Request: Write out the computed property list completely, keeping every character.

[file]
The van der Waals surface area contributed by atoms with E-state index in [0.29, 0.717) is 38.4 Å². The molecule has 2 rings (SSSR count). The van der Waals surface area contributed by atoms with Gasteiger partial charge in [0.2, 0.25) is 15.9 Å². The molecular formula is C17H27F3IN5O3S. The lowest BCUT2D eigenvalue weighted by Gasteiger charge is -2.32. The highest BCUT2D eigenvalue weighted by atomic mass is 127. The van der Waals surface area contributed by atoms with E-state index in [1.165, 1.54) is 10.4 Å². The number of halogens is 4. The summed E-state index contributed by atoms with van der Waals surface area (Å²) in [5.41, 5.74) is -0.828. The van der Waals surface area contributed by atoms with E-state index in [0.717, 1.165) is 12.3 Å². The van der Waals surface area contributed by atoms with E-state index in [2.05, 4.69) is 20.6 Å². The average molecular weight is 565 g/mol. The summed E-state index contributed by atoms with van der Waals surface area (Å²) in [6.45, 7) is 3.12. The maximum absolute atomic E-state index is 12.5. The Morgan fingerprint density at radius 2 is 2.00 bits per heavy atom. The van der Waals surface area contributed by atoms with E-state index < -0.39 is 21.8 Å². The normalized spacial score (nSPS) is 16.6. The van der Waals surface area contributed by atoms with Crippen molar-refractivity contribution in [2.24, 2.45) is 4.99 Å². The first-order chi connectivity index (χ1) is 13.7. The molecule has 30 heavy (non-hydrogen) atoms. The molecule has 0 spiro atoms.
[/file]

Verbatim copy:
The van der Waals surface area contributed by atoms with E-state index in [0.29, 0.717) is 38.4 Å². The molecule has 2 rings (SSSR count). The van der Waals surface area contributed by atoms with Gasteiger partial charge in [0.2, 0.25) is 15.9 Å². The molecular formula is C17H27F3IN5O3S. The lowest BCUT2D eigenvalue weighted by Gasteiger charge is -2.32. The highest BCUT2D eigenvalue weighted by atomic mass is 127. The van der Waals surface area contributed by atoms with E-state index in [1.165, 1.54) is 10.4 Å². The number of halogens is 4. The summed E-state index contributed by atoms with van der Waals surface area (Å²) in [5.41, 5.74) is -0.828. The van der Waals surface area contributed by atoms with E-state index in [0.717, 1.165) is 12.3 Å². The van der Waals surface area contributed by atoms with E-state index in [2.05, 4.69) is 20.6 Å². The average molecular weight is 565 g/mol. The summed E-state index contributed by atoms with van der Waals surface area (Å²) in [6.45, 7) is 3.12. The maximum absolute atomic E-state index is 12.5. The Morgan fingerprint density at radius 2 is 2.00 bits per heavy atom. The van der Waals surface area contributed by atoms with E-state index < -0.39 is 21.8 Å². The normalized spacial score (nSPS) is 16.6. The van der Waals surface area contributed by atoms with Crippen molar-refractivity contribution in [2.24, 2.45) is 4.99 Å². The first-order chi connectivity index (χ1) is 13.7. The molecule has 30 heavy (non-hydrogen) atoms. The molecule has 0 spiro atoms.